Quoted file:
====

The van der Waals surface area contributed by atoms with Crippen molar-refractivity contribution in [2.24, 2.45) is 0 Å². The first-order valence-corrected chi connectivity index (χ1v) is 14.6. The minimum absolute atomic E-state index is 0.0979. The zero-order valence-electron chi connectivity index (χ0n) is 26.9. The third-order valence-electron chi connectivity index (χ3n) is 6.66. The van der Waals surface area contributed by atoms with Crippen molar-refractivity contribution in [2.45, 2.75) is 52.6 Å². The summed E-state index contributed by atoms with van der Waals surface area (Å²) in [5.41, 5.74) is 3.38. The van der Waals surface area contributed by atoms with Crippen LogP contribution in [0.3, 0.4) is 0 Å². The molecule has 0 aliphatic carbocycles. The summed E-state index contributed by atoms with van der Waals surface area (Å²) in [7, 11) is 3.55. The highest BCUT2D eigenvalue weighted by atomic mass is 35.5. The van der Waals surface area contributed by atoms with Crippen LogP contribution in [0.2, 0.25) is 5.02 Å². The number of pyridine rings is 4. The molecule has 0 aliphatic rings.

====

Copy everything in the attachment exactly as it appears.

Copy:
The van der Waals surface area contributed by atoms with Crippen molar-refractivity contribution in [2.24, 2.45) is 0 Å². The first-order valence-corrected chi connectivity index (χ1v) is 14.6. The minimum absolute atomic E-state index is 0.0979. The zero-order valence-electron chi connectivity index (χ0n) is 26.9. The third-order valence-electron chi connectivity index (χ3n) is 6.66. The van der Waals surface area contributed by atoms with Crippen molar-refractivity contribution in [2.45, 2.75) is 52.6 Å². The summed E-state index contributed by atoms with van der Waals surface area (Å²) in [5.41, 5.74) is 3.38. The van der Waals surface area contributed by atoms with Crippen LogP contribution in [0.3, 0.4) is 0 Å². The molecule has 0 aliphatic carbocycles. The summed E-state index contributed by atoms with van der Waals surface area (Å²) in [7, 11) is 3.55. The highest BCUT2D eigenvalue weighted by atomic mass is 35.5. The van der Waals surface area contributed by atoms with Crippen LogP contribution in [0.2, 0.25) is 5.02 Å². The number of pyridine rings is 4. The molecule has 0 aliphatic rings.